And how can it be otherwise? Look at it. If the atmosphere, the sunshine, the rain, electricity, fire, the ocean, the tree, the grain of wheat, every element of nature, answers the purpose in the material world for which it was created; why should the Holy Spirit, why should the Infinite Love of God, be eternally defeated of their ends in the spiritual world?

But this thought is repeated in other words, and the point of the comparison made more significant, if possible. "For AS the rain cometh down, and the snow from heaven, and returneth not thither, but watereth the earth, and maketh it bring forth and bud, that it may give seed to the sower and bread to the eater; so SHALL MY WORD BE that goeth forth out of my mouth, it shall not return unto me void, but IT SHALL ACCOMPLISH that which I please, and IT SHALL PROSPER in the thing whereto I sent it." -- Isa. 55:10-11.

Can anything be more direct and conclusive than this proclamation of the efficiency of the divine will <page 48> and spirit in the salvation of mankind? Was it ever known that the rain came down from heaven and went back again without watering the earth? Was it ever known that God failed to restore the earth in spring time, and make it bud and bring forth? Never! Just as surely, then, as the rain does NOT return to the heavens without doing the work for which it was sent, so surely the word of God shall NOT return to him void. As certainly as the forces of nature in spring renew and freshen the earth into life and beauty, and abundance, so certainly shall his truth, the gospel of his grace, renovate and restore the moral world to its primeval beauty and purity. And this is the argument and witness of God himself, to show that, having infinite spiritual power he WILL use it for the salvation of mankind, as efficiently as he uses his infinite physical power in the creation and renewal of the earth.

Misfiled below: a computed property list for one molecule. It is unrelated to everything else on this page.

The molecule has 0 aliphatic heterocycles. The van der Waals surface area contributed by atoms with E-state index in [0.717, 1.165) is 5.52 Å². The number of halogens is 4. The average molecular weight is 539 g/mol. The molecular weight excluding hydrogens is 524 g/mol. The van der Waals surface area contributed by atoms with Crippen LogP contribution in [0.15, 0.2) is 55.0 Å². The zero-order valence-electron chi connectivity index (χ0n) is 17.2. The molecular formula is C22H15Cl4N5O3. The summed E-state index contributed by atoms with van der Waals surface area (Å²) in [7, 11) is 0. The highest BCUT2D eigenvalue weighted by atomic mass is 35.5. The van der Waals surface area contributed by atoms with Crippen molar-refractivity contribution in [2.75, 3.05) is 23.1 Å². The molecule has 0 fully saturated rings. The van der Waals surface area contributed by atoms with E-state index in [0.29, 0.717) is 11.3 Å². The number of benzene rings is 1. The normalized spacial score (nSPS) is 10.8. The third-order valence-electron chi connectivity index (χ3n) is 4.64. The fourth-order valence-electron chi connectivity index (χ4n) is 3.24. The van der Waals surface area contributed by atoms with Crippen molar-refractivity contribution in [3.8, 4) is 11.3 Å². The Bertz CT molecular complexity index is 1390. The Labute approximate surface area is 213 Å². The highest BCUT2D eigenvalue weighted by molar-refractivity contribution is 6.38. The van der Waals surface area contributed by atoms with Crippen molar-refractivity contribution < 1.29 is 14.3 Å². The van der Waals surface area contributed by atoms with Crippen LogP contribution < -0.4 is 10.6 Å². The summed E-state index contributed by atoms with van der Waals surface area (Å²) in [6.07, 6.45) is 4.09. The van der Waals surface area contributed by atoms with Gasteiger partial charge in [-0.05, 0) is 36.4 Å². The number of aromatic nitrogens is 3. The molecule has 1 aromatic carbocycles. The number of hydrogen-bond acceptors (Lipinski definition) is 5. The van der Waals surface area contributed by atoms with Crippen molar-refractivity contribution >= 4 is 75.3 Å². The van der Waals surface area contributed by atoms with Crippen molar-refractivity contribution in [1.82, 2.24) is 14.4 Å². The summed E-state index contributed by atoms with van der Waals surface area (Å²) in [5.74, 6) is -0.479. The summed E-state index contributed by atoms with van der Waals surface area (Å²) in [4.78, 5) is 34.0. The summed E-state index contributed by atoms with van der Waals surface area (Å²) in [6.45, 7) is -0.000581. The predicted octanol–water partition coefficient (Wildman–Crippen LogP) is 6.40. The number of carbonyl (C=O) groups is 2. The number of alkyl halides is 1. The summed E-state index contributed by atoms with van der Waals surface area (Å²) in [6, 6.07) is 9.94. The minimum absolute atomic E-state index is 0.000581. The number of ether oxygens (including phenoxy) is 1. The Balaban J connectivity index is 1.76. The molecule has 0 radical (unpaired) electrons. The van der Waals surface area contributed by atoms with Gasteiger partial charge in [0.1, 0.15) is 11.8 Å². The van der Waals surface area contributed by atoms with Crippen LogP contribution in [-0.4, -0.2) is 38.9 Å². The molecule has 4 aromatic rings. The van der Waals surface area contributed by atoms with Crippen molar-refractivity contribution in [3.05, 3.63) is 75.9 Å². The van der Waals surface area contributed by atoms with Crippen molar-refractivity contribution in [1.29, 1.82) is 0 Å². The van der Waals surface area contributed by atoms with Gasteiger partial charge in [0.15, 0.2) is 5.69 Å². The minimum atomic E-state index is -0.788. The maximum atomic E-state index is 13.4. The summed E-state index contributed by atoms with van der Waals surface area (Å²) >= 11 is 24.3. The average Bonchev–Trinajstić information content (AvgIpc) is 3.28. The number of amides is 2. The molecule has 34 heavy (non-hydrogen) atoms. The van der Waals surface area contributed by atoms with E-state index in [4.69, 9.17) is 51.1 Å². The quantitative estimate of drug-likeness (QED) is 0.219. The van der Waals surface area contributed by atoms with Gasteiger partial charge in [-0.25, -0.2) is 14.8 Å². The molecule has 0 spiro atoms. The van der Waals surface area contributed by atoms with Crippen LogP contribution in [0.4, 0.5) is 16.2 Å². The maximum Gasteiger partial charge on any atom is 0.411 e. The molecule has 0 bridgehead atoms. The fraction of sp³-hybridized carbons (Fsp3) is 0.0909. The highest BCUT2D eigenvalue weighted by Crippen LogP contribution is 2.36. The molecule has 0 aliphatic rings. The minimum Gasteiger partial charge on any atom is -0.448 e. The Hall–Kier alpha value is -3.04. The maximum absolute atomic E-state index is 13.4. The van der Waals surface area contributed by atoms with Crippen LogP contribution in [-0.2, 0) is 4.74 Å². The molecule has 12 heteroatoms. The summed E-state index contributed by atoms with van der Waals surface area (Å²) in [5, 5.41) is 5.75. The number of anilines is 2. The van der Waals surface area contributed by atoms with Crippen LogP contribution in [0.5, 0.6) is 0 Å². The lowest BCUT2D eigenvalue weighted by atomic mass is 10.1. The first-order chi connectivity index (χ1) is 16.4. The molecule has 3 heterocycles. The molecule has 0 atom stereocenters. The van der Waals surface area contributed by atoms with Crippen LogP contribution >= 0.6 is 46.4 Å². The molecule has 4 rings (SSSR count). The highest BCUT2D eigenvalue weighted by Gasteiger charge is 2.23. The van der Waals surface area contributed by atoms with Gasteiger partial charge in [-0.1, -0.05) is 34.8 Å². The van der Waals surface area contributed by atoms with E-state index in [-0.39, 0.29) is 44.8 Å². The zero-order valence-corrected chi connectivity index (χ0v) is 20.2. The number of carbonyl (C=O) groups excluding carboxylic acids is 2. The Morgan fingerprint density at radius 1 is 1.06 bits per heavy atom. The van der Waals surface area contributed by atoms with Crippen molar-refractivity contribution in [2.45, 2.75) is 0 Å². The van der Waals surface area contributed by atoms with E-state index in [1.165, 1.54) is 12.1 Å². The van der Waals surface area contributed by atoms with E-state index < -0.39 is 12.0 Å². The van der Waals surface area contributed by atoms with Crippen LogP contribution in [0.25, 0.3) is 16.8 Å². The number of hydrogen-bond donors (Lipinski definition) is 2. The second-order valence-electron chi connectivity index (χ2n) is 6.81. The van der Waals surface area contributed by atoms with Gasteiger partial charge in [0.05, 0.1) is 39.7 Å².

But there are other texts going DIRECTLY, without comparison, to the same result. "For this is the covenant that I will make with the house of Israel after those days, saith the Lord; I WILL PUT MY LAWS INTO THEIR MINDS, AND WRITE THEM IN THEIR HEARTS and I will be to them a God, and they SHALL BE unto me a people: and they shall not teach every man his neighbor, and every man his brother, saying, Know the Lord -- for all SHALL KNOW ME, from the least to the greatest. For I will be merciful to their unrighteousness, and their sins and their iniquities will I remember no more." -- Heb 8:10-12. Observe, here, not only the universality of the phraseology, but the absoluteness of it. God says, I WILL put my law in their hearts -- they SHALL be my people, and they SHALL <page 49> know, and their sins and iniquities SHALL be put away. He not only has the moral power to change and save them, but he declares he will employ it to this end.

"There is no God beside me; a just God and a Saviour. Look unto me, and BE YE SAVED, all the ends of the earth; for I am God, and there is none else. I have sworn by myself, the word is gone out of my mouth in righteousness, and shall not return. That unto me EVERY KNEE shall bow, and EVERY TONGUE shall swear, surely shall say, IN THE LORD have I righteousness and strength -- to him shall men come; and all that are incensed against him shall be ashamed." -- Isa. 45:21-25. Here we have the same direct and unqualified language from the Lord himself, affirming the truth, that the infinite energies of his spirit WILL BE USED in renewing the soul of man unto righteousness. There are no conditions nor contingencies here -- "BE ye saved" -- "every knee SHALL bow" -- absolute and certain, wrought out by the will of God, whose omnipotence cannot fail of its end.

II. THE FREEDOM OF THE HUMAN WILL, OR "FREE AGENCY." -- It may be said in reply to the preceding reasoning, that this is simply compelling men to be saved, without regard to their voluntary action. We answer, No; for all this is done in harmony with spiritual laws and man's freedom. There is no compulsion, no force. The comparision of the garden and the rain is still in place. The earth is not compelled mechanically to bud and bring forth, and there is no violation of atmospheric laws when the rain falls. The seed do not lose their freedom or individuality <page 50> as seed, because the air, and rain, and sunshine, operating through the soil, develope the germ within, and push it out into leaf, and bud, and blossom, and fruit. So with the soul of man; there is no violation of law, no loss of freedom, no conflict of forces, when the Spirit of God, acting with the truth, sends in the light upon the darkened mind, quickens the affections, and lifts the whole being into the eternal life of faith and love. Paul was as free when he preached the Gospel, as when he persecuted the disciples; and he followed the impulses of his heart as truly, when he asked, submissively, "Lord, what wilt thou have me to do?" as when he left the Damascus gate, "breathing out threatenings and slaughter!" The only difference was that, in the meantime, God had changed his heart; or, in other words, the truth and light of heaven had streamed in upon his soul, and he willingly and rejoicingly followed their lead.